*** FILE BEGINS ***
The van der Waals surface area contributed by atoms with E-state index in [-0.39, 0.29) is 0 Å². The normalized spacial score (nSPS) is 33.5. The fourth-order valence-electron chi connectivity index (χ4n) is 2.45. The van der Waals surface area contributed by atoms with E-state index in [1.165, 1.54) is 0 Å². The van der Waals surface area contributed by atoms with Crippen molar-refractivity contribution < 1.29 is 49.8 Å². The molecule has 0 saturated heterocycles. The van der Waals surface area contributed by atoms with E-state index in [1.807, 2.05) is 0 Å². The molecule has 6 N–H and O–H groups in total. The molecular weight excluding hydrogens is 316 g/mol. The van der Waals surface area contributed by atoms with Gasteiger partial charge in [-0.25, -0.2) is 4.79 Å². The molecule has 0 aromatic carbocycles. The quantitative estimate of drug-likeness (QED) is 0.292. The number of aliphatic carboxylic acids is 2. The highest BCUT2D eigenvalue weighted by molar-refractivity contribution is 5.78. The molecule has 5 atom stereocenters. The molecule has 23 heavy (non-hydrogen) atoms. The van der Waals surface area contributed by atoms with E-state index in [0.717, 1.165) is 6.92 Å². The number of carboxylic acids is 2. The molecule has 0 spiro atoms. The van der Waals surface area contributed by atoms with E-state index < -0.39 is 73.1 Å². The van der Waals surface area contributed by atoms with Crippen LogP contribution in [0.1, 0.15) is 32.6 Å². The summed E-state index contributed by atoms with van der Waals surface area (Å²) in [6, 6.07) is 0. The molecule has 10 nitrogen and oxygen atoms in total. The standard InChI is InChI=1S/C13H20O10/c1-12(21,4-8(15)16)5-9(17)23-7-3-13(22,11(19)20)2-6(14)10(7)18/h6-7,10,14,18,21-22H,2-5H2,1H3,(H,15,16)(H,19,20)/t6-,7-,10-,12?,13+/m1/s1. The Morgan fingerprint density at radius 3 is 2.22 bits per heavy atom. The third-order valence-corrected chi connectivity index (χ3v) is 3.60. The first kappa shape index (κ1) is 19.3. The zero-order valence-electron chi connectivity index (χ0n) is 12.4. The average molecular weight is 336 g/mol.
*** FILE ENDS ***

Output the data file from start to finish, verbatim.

The van der Waals surface area contributed by atoms with E-state index in [-0.39, 0.29) is 0 Å². The normalized spacial score (nSPS) is 33.5. The fourth-order valence-electron chi connectivity index (χ4n) is 2.45. The van der Waals surface area contributed by atoms with E-state index in [1.165, 1.54) is 0 Å². The van der Waals surface area contributed by atoms with Crippen molar-refractivity contribution < 1.29 is 49.8 Å². The molecule has 0 saturated heterocycles. The van der Waals surface area contributed by atoms with E-state index in [1.807, 2.05) is 0 Å². The molecule has 6 N–H and O–H groups in total. The molecular weight excluding hydrogens is 316 g/mol. The van der Waals surface area contributed by atoms with Gasteiger partial charge in [-0.25, -0.2) is 4.79 Å². The molecule has 0 aromatic carbocycles. The quantitative estimate of drug-likeness (QED) is 0.292. The number of aliphatic carboxylic acids is 2. The highest BCUT2D eigenvalue weighted by molar-refractivity contribution is 5.78. The molecule has 5 atom stereocenters. The molecule has 23 heavy (non-hydrogen) atoms. The van der Waals surface area contributed by atoms with E-state index in [0.717, 1.165) is 6.92 Å². The number of carboxylic acids is 2. The molecule has 0 spiro atoms. The van der Waals surface area contributed by atoms with E-state index < -0.39 is 73.1 Å². The van der Waals surface area contributed by atoms with Crippen LogP contribution in [0.1, 0.15) is 32.6 Å². The summed E-state index contributed by atoms with van der Waals surface area (Å²) in [6, 6.07) is 0. The molecule has 10 nitrogen and oxygen atoms in total. The standard InChI is InChI=1S/C13H20O10/c1-12(21,4-8(15)16)5-9(17)23-7-3-13(22,11(19)20)2-6(14)10(7)18/h6-7,10,14,18,21-22H,2-5H2,1H3,(H,15,16)(H,19,20)/t6-,7-,10-,12?,13+/m1/s1. The Morgan fingerprint density at radius 3 is 2.22 bits per heavy atom. The third-order valence-corrected chi connectivity index (χ3v) is 3.60. The first kappa shape index (κ1) is 19.3. The zero-order valence-electron chi connectivity index (χ0n) is 12.4. The average molecular weight is 336 g/mol.